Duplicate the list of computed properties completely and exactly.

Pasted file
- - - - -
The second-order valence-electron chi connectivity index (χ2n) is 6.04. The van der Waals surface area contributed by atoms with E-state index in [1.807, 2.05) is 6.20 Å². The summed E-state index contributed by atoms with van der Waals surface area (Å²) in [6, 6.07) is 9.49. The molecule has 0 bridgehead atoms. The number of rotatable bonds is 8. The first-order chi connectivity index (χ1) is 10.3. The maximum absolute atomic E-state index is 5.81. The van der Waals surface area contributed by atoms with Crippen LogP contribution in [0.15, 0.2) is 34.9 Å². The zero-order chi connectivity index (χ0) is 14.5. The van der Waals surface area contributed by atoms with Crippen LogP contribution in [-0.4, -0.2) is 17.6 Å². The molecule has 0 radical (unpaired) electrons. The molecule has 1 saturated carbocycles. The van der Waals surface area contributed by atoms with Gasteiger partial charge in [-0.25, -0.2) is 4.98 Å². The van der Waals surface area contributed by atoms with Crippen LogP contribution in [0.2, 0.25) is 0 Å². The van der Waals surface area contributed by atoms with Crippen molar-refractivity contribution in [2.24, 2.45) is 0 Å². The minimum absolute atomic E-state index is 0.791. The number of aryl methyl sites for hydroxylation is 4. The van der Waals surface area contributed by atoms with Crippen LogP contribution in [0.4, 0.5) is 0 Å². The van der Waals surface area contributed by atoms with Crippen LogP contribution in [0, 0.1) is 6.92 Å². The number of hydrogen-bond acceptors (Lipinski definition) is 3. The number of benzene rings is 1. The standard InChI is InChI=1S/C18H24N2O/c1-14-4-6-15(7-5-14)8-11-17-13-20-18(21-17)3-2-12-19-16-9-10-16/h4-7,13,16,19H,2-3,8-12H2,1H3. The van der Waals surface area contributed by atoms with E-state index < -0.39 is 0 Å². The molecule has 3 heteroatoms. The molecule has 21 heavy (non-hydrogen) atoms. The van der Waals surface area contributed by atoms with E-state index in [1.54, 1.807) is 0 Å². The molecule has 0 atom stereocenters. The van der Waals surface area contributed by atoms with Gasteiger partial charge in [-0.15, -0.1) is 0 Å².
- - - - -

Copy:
The second-order valence-electron chi connectivity index (χ2n) is 6.04. The van der Waals surface area contributed by atoms with E-state index in [1.807, 2.05) is 6.20 Å². The summed E-state index contributed by atoms with van der Waals surface area (Å²) in [6, 6.07) is 9.49. The molecule has 0 bridgehead atoms. The number of rotatable bonds is 8. The first-order chi connectivity index (χ1) is 10.3. The maximum absolute atomic E-state index is 5.81. The van der Waals surface area contributed by atoms with Crippen LogP contribution in [0.15, 0.2) is 34.9 Å². The zero-order chi connectivity index (χ0) is 14.5. The van der Waals surface area contributed by atoms with Crippen LogP contribution in [-0.4, -0.2) is 17.6 Å². The molecule has 0 radical (unpaired) electrons. The molecule has 1 saturated carbocycles. The van der Waals surface area contributed by atoms with Gasteiger partial charge in [-0.25, -0.2) is 4.98 Å². The van der Waals surface area contributed by atoms with Crippen LogP contribution in [0.2, 0.25) is 0 Å². The van der Waals surface area contributed by atoms with Crippen molar-refractivity contribution in [2.24, 2.45) is 0 Å². The minimum absolute atomic E-state index is 0.791. The number of aryl methyl sites for hydroxylation is 4. The van der Waals surface area contributed by atoms with Crippen LogP contribution in [0.4, 0.5) is 0 Å². The van der Waals surface area contributed by atoms with Crippen LogP contribution in [0, 0.1) is 6.92 Å². The number of hydrogen-bond acceptors (Lipinski definition) is 3. The number of benzene rings is 1. The standard InChI is InChI=1S/C18H24N2O/c1-14-4-6-15(7-5-14)8-11-17-13-20-18(21-17)3-2-12-19-16-9-10-16/h4-7,13,16,19H,2-3,8-12H2,1H3. The van der Waals surface area contributed by atoms with E-state index < -0.39 is 0 Å². The molecule has 3 heteroatoms. The molecule has 21 heavy (non-hydrogen) atoms. The van der Waals surface area contributed by atoms with E-state index in [1.54, 1.807) is 0 Å². The molecule has 0 atom stereocenters. The van der Waals surface area contributed by atoms with Gasteiger partial charge in [-0.15, -0.1) is 0 Å².